Massachusetts Superior Court Rule 73 Alters Tribunal Process

By: Greg Vanden-Eykel

Effective January 1, 2018, Massachusetts Superior Court Rule 73 will govern all medical malpractice cases pursuant to G.L. c. 231, § 60B. The new rule alters the procedures for serving Offers of Proof, requesting tribunals, and appearing for trial assignment conferences.  The new Rule still applies to all “providers of health care” as defined in G.L. c. 231, § 60B prior to the enactment.

What Does Rule 73 Require?

 Rule 73 creates the following procedural deadlines, all of which are calculated from the date of the Defendant’s Answer to the Complaint:

  • 15 Days: Plaintiffs file Offer of Proof with the Court and serve a copy upon defendants.
  • 30 Days: Any party demanding a tribunal files and serves a “Demand for Tribunal” with the Court. The “Demand for Tribunal” specifies each aspect of the Offer of Proof that the filing party claims to fail to raise a legitimate question of liability appropriate for judicial inquiry. Where the defendant is a licensed physician or medical institution, the defendant also serves the Massachusetts Medical Society with his/her “Demand for Tribunal.” If the defendant fails to timely file the “Demand for Tribunal,” the defendant waives his/her right to a tribunal.
  • 60 Days: For claims against licensed physicians, Massachusetts Medical Society files with the Court a case-specific list of physicians representing the subject field of medicine who may serve as tribunal members and who practice outside of the county where the defendant practices.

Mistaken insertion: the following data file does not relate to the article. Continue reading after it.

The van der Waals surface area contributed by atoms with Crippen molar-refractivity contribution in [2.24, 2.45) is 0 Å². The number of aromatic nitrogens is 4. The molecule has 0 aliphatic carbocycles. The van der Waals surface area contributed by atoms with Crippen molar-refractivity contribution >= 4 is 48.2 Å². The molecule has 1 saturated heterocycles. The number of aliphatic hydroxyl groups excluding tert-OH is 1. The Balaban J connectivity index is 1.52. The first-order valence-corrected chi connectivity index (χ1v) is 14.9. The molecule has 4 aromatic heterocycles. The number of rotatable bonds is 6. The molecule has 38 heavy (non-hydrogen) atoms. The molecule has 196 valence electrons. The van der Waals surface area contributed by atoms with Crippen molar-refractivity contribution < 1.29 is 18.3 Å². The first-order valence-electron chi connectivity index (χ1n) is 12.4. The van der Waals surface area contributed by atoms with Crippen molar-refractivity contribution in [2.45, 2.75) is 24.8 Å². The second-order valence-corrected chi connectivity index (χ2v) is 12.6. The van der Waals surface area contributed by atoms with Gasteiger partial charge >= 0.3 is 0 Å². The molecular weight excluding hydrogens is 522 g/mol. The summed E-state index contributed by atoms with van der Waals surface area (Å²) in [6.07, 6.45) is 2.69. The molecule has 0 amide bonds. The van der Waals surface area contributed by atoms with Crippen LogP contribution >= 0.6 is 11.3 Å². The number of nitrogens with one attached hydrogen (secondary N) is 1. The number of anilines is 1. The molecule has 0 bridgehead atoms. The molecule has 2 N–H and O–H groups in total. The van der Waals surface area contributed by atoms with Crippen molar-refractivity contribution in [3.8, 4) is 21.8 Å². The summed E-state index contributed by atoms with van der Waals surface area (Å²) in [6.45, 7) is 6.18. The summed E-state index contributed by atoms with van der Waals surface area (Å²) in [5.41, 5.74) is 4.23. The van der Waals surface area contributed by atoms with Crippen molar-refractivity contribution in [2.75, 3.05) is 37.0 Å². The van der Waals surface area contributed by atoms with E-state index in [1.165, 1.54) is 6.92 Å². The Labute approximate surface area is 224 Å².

• 90 Days: For claims against providers of health care other than licensed physicians, filing party obtains and submits to the Court a case-specific list of representatives practicing in the subject medical specialty and licensed in Massachusetts. The providers of health care obtain this list from the pertinent Massachusetts licensing agency. If the defendant does not submit a case-specific list within this 90-day period or the Medical Society fails to submit its list of physicians within 90 days, the Court shall schedule a single justice hearing to determine the sufficiency of the Offer of Proof. The defendant may file a motion for reconsideration by the full tribunal if a case-specific list is provided after the 90-day period and the single justice hearing has occurred.

When will tribunals convene?

As soon as practicable after the Court receives the case-specific list of “providers of health care” from the Massachusetts Medical Society or the filing party.

What if plaintiff fails to timely file an Offer of Proof or the Offer of Proof is deemed insufficient?

Rule 73 does not alter the requirement that the plaintiff pay a $6,000 bond if the plaintiff fails to present sufficient evidence to raise a legitimate question of liability for judicial review. Likewise, the plaintiff may still file a motion to seek the reduction of the bond amount if he/she can establish indigence.

What are trial assignment conferences?

Within 18 months of the filing of the Complaint, the Court schedules a trial assignment conference where the parties 1) commit to a trial date within the tracking order; 2) commit to expert disclosure deadlines; and 3) select a date for a final pre-trial conference.

For more information or if you have questions about the impact of this Rule on your existing medical malpractice matters, policies, and/or procedures, please contact your Barton Gilman attorney or Greg Vanden-Eykel at gvandeneykel@bglaw.com or 617.654.8200.

Greg Vanden-Eykel, an attorney at Barton Gilman, successfully represents Massachusetts physicians, nurses, long-term care facilities, medical institutions, and health care facilities in medical malpractice matters before federal and state courts and administrative agencies.